About the only way you can make a direct purchase from the producer of food is to buy those organic carrots or tomatoes from your local farmers market. What percentage of your food purchases are those? Most likely, very small. In most other cases, a direct transaction with no intermediation is impossible.

Dependency and Distance

The more distance between you and the other (if there is a singular other involved), the more dependent you are on a process beyond your reach. When did you last negotiate what characteristics your iPhone would have? To do that you would have to contact the maker, but like so many other products, smartphones result from thousands of makers producing countless components for assembly somewhere you have never heard of.

A team of people whose criteria result from complex sets of information from engineering and marketing studies designs the product. The design criteria and information intermediate between the revenue goals of the giant corporation controlling the process and estimates of how large a market their advertisers can influence to buy the product. Who decides what use-value an object may have for the end user? And who, exactly, is the end user? That is not always clear either.

Intermediation of Communication

When inventions like the telephone and telegraph became available for use by consumers and businesses, many praised their power to facilitate long-distance communication. Messages were sent directly from one party to another by telegraph; people talked directly to one another on the phone. The mail service provided delivery of direct written communications from one party to another. Today, people use their smartphones and computers to engage with social media or to send texts or email more than to communicate directly to anyone. Their calls to businesses are intermediated by complex, often dysfunctional telephone menu trees leading to recorded messages, not to humans.

Social media may be the most obvious technology of intermediated communication. How many Facebook friends do you have? How many have you actually met, face to face? People have “meetings” over Skype because it intermediates in a way that simulates face-to-face conversations. But face it, you are actually looking at an electronic image approximating the person you are talking with. The same process is involved when your geographically dispersed committee or board of directors meets via Zoom. You are replicating the experience of direct human communication.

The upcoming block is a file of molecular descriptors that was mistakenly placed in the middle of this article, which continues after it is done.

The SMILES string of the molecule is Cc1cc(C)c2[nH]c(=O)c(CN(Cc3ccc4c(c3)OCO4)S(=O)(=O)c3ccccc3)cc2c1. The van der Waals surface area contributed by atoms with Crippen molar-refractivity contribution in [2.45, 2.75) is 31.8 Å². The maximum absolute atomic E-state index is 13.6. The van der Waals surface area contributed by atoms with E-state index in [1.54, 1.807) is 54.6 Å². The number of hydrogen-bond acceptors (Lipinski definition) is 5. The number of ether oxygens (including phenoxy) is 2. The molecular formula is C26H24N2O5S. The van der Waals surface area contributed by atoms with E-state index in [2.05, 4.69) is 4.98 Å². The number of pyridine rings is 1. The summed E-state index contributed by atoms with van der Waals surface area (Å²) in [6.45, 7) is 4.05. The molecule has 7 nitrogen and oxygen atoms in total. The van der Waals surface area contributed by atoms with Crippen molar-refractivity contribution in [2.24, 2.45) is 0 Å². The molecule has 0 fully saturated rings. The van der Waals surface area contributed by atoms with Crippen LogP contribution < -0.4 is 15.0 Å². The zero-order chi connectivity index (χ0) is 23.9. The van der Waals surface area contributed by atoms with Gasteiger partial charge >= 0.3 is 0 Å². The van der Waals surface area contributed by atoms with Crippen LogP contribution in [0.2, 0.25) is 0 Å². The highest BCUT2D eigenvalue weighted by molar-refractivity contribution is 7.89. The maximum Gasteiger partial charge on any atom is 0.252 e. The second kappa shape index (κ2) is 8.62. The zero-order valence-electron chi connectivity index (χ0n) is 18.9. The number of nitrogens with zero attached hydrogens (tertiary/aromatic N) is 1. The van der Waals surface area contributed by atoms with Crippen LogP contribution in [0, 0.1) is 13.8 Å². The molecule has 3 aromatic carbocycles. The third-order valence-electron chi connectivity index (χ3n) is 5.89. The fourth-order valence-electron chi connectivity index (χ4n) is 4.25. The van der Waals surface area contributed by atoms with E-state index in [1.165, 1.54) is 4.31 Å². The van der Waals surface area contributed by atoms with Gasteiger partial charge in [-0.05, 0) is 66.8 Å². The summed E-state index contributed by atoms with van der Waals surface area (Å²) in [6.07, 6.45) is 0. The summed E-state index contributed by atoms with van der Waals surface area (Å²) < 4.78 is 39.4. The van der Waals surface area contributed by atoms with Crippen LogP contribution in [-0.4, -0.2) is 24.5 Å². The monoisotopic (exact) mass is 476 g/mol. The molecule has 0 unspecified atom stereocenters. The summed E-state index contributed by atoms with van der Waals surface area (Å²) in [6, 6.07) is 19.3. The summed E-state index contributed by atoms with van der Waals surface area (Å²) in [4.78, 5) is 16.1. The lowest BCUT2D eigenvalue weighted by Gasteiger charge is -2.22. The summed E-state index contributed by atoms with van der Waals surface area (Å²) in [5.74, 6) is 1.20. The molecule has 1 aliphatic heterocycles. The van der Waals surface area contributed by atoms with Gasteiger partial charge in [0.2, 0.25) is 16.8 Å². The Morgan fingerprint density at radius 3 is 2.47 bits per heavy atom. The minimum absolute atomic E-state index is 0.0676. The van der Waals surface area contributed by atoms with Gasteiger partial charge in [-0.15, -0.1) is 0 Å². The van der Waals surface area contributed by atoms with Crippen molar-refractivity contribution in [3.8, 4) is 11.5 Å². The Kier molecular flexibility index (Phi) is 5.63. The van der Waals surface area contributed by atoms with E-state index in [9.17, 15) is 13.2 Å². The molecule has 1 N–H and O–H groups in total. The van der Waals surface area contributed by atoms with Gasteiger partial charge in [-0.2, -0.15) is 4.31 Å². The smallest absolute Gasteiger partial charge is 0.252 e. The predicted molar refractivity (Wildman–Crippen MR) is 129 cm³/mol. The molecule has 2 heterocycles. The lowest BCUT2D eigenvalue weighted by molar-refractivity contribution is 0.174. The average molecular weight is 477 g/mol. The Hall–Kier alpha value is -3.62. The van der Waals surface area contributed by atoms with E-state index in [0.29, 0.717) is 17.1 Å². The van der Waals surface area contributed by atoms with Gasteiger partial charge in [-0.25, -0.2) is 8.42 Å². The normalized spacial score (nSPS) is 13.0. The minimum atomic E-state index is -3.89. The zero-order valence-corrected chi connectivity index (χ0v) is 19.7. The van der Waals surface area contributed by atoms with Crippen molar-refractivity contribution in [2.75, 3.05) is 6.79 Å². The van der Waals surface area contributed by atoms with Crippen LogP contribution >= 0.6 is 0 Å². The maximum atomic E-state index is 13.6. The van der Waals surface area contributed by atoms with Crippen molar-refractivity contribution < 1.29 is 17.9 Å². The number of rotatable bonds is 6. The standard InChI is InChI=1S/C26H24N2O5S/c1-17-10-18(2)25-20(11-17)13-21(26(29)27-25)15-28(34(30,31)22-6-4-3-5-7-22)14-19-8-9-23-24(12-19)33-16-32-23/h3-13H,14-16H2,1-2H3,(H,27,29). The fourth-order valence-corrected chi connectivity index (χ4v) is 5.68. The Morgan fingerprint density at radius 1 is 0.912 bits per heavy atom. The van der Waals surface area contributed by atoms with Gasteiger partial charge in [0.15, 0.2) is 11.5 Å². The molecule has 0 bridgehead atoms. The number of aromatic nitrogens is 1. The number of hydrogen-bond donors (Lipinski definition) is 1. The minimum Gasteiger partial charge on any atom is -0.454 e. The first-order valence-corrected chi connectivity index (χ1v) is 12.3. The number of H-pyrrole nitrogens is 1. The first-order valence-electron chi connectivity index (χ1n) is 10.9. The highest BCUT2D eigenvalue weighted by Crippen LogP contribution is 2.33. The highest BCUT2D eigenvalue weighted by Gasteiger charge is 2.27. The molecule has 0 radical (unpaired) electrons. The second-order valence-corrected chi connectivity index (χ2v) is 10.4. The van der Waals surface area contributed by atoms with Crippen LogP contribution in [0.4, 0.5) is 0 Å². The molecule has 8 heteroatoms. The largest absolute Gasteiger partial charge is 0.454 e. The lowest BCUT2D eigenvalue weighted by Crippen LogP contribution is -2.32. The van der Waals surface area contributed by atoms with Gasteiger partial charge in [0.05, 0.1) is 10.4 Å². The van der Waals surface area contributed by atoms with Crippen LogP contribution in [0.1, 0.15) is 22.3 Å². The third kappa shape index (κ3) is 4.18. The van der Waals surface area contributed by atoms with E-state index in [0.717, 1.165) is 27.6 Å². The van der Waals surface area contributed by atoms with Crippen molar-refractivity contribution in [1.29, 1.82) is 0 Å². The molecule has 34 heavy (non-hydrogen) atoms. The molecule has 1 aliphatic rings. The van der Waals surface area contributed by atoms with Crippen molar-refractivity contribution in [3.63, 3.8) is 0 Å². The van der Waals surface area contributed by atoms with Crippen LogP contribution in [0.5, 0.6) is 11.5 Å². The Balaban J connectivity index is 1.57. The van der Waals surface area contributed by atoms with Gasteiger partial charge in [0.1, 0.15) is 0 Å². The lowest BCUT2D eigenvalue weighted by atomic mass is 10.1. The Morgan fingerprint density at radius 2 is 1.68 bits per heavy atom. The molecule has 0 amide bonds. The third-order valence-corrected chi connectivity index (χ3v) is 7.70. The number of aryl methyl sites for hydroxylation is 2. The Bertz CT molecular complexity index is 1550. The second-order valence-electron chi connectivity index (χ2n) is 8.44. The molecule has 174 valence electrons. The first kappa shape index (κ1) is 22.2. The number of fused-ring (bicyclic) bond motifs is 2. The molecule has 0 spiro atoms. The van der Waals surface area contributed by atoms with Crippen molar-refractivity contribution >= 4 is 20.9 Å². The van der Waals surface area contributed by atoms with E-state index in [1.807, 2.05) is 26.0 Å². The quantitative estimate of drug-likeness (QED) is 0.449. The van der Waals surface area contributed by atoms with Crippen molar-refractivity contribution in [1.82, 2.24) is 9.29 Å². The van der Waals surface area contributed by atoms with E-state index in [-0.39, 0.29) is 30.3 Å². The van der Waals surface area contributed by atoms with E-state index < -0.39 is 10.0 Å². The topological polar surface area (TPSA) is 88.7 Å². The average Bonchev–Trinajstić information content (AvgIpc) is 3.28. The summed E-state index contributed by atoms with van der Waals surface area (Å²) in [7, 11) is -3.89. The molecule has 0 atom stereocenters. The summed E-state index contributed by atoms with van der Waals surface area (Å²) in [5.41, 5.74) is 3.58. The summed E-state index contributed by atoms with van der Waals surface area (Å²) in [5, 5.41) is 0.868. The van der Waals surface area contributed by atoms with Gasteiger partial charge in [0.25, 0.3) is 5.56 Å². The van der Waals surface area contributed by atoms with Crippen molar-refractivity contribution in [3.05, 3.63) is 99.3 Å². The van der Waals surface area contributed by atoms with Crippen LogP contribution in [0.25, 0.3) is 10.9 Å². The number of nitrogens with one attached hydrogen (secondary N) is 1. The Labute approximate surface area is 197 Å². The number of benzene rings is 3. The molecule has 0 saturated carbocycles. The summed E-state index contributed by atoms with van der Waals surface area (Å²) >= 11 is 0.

Dangerous and Deadly Intermediation

People rightly complain that the use of drones such as the MQ99 Reaper in warfare feels in ways unseemly. A drone operator commands the aircraft from afar. He drops its bombs somewhere in Pakistan or Yemen by viewing images on a screen and receiving “intelligence” reports in his air-conditioned office near Las Vegas. He has no direct way of knowing whether the targeted group of people in a village or on a road consists of a terrorist group or a wedding party. Intelligence reports are often sketchy or based on false data. Combat drone operators experience PTSD at equivalent rates as troops on the ground.

Lion 737 Max_8

Lion Air ~ the First of two suspiious crashes.

Why was I not surprised when in a very short period two Boeing 737 Max-8 airliners crashed shortly after takeoff, one in Indonesia and the other in Ethiopia? Numerous pilots had complained of a tendency of the new autopilot software to force the aircraft into an abrupt nose down or nose up attitude. If any human technology epitomizes intermediation, it is the autopilot.

Software designed to control aircraft flight is extremely complex. Airborne situations are also extremely complex and diverse. I do not know what exactly went wrong and killed all those passengers and crew. But I do know that in automated control systems, the more complex the system, the more statistically susceptible to catastrophic collapse it is.

When I got my new small airplane in 2008, equipped with a basic autopilot, I was amazed at its ability to fly the aircraft in light to moderate turbulence better than I could. Its electronic responses were faster than my own in responding to change. But on a couple of occasions, the aircraft began to oscillate to the point where I had to hit the autopilot master switch and take manual control. Those 737 Max pilots didn’t have a chance since the defective software had been designed to override “pilot error” and drove the aircraft into the ground.

Disintermediation Rising

Intermediation has its advantages in complex systems, as long as it works. But there are limits to its benefits and there are dangers in its over-use. It appears that in several ways we have already reached the limits of utility and risk.